For now, the main factor in production decline is the low number of well completions–please see my post “The U.S. Production Decline Has Begun.” The effects of rig count decline will be masked by this and companies are choosing not to complete wells either because of poor economics (for companies with strong balance sheets) or because they don’t have the cash (for the rest of the companies).

      The annual production decline rate for the Bakken is 35% (3% per month); the Eagle Ford is 24% (2% per month); and the Permian is 29% (2.5% per month).

      The production decline for these 3 main tight oil plays will be approximately 550,000 bopd based on well completions. My earlier and greater projection based on rig count used the EIA drilling productivity report barrels per rig that I have since found to be incorrect (my comments above about the poor correlation between rig count and well completions, etc.).

      Because the U.S. is a net importer of oil and has been since World War II to some extent, the loss of half a million barrels of production per day simply means that we must import a bit more but it doesn’t put us into a situation that is different from how things have been for many decades. Similarly, this amount of reduced production should help the global production surplus but it won’t fix it.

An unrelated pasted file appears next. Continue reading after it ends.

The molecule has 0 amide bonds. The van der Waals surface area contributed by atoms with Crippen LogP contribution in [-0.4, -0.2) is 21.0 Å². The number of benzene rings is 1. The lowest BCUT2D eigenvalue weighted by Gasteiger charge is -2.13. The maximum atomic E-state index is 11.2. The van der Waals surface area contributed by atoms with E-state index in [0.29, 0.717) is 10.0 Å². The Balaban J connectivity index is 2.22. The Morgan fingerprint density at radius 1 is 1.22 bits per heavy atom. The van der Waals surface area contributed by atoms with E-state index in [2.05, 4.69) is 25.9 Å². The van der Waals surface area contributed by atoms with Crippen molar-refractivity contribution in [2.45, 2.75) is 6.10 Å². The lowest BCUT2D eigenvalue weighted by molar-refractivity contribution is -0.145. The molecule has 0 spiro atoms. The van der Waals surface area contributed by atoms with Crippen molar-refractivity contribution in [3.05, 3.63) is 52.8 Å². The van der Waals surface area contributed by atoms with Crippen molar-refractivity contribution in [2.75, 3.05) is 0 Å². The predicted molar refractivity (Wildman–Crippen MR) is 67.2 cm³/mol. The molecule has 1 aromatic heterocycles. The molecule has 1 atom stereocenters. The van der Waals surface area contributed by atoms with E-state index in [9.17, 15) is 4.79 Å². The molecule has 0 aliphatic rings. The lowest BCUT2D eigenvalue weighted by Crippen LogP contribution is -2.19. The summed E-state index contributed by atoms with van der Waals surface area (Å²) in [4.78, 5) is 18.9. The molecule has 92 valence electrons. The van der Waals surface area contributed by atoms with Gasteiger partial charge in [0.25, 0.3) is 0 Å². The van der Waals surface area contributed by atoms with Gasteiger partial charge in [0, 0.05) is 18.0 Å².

EIA estimates that the production surplus is now 2.3 mmbpd and IEA, 1.95 mmbpd. Back in February when EIA estimated the surplus at 0.68 mmbpd, it would have made a huge difference but now the surplus has grown and other countries are contributing more than the current U.S. reduction, notably Saudi Arabia, Russia, Brazil and China.

      So, the situation is complex and has gotten worse and that is the point of this post. I am not sounding any alarms or advising how people should invest but am simply stating the facts as I see them based on publicly available data (that, admittedly, may be flawed but it’s what I have to work with).

      Goldman Sachs released a statement yesterday that echoed what I wrote Sunday night:

      “We find that the global market imbalances are in fact not solved and believe that the rally will prove self-defeating as it undermines the nascent rebalancing,” the bank said in an overnight report that reiterated its downward revision of long-term oil prices on Monday.

      Goldman said the ongoing oversupply, upside to U.S. production at current prices and excess capital access would be the main drivers pulling down prices.

      “Our supply and demand balance points to a still well oversupplied market through 2016 despite the perception of improving fundamentals,” it added.”

      I hope that I have addressed your questions.